One of the major problems with health care in the United States is that doctors have to pay huge malpractice insurance premiums, especially if doctors choose to practice in high-risk areas like obstetrics. For example, in 2001 in Pittsburgh, some doctors had malpractice insurance premiums of $100,000 per year. (Snowbeck). These exorbitant premiums can keep doctors from practicing, and can also dissuade them from accepting low-income patients, because of a belief that low-income patients are more likely to sue. One way to attract doctors to the national healthcare program would be to make tort lawsuit waivers part of enrollment in the government health care program. Any person covered by government insurance and receiving an accidental injury as the result of malpractice would be unable to sue their doctor for pain and suffering. Instead, the patient's recovery would be limited to the cost of continuing or remedial medical care, which would be covered under their existing insurance wages. Furthermore, patients could recover for lost wages, but would be required to waive the right to a jury trial and enter into mandatory arbitration with providing doctors. As a result, doctors who limited their practices to government-sponsored health insurance patients could carry lower amounts of malpractice insurance, because their potential liability would be lower.

Of course, not all Americans would turn to government-insurance, which would leave doctors vulnerable to the threat of practice-crippling malpractice suits. Therefore, I would suggest a more comprehensive form of tort reform, aimed at absolutely eliminating punitive damages in malpractice situations, unless a doctor has committed an intentional tort that would shock the conscience of the factfinder. Individual states have pushed for tort reform, and though it has not been the desired cure-all for expensive medical treatment rates, tort reform has helped usher in significant changes in some of these communities. For example, after Texas instituted tort reform, all but one of the medical malpractice insurance providers in the state lowered its premiums. (Texans for Lawsuit Reform). After enacting tort reform, West Virginia saw an increase in new physicians and a reduction in insurance defense costs for medical tort lawsuits. (Texans for Lawsuit Reform).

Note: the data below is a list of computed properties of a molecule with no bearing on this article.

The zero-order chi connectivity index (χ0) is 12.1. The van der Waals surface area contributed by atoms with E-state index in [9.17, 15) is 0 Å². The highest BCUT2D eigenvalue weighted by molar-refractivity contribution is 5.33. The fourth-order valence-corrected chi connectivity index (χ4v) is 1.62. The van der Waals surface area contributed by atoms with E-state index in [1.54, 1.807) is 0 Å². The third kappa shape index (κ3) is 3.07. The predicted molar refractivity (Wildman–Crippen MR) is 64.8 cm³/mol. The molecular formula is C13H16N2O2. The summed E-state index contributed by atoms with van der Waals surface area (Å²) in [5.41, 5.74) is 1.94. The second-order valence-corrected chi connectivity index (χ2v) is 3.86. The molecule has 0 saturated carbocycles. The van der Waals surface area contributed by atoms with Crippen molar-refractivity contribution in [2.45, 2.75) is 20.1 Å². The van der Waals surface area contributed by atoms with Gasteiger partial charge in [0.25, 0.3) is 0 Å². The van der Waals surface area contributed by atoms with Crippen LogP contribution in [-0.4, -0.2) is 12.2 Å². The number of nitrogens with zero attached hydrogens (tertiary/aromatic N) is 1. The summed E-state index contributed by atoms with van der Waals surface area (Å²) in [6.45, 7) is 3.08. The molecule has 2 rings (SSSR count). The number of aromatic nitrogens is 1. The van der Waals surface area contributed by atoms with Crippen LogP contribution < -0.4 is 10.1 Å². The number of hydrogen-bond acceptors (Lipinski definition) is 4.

While Ohio did not see such dramatic results, it saw a decline in the rate at which malpractice premiums were increasing and had new insurers enter into its market. (Texans for Lawsuit Reform).

The idea of tort reform applies to two different, but related, areas of tort law.

First, tort reform works by limiting who can bring lawsuits and what types of injuries give rise to a tort lawsuit. This keeps the pool of potential claimants from getting overbroad and reduces the number of frivolous lawsuits, by applying sanctions for attorneys or plaintiffs filing non-meritorious claims. The second type of tort reform works by limiting possible judgment amounts for claimants, so that a medical injury does not result in a windfall payment for a patient. The recommendation of the American Tort Reform Association sets a reasonable limit on medical malpractice liability, which provides that "an effective medical liability reform measure will include - 1) a $250,000 limit on non-economic damages; 2) a sliding scale for attorneys' contingency fees; 3) periodic payment of future costs; and 4) abolition of the collateral source rule." (American Tort Reform Association).

Finally, because all non-insured persons would be able to get a government-sponsored health insurance benefit up to three months after diagnosis, another way to reduce costs would be to require immediate cash payment for services rendered for all non-insured persons. That way, hospitals, and ultimately the taxpayers, would not be responsible for paying for services for people who were capable of paying, but decided to opt out of having health insurance coverage. Hospitals and other health-care providers would be actively discouraged from extending any type of credit to patients who could not pay for services, and would be required to obtain payment for all but emergency services prior to rendering service. This requirement would simply prohibit medical providers from seeking compensation from the government for any patients failing to pay a medical balance due. This would actually have an impact on one area of government subsidized health care that frequently goes undiscussed. While incarcerated, prisoners have the opportunity to make money. In addition, many prisoners have significant assets. There is no reason for them to be exempt from the regulations otherwise governing the provision of health insurance to law-abiding Americans. Therefore, prisoners who desire medical coverage should be required to pay insurance premiums, or else pay up front for any and all medical expenses. This would also keep hospitals from charging jails and prisons more than the government insurance rates for services provided, which has traditionally been a problem when discussing payment for medical bills obtained to service incarcerated or in-custody persons. (Kershaw-Staley). Furthermore, an up-front payment system would encourage all Americans to obtain some type of insurance coverage.

While there is no single solution to America's health care crises that does not… [END OF PREVIEW]

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Health Care Reform Recommendations to the President.  (2008, November 7).  Retrieved September 15, 2019, from

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"Health Care Reform Recommendations to the President."  7 November 2008.  Web.  15 September 2019. <>.

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"Health Care Reform Recommendations to the President."  November 7, 2008.  Accessed September 15, 2019.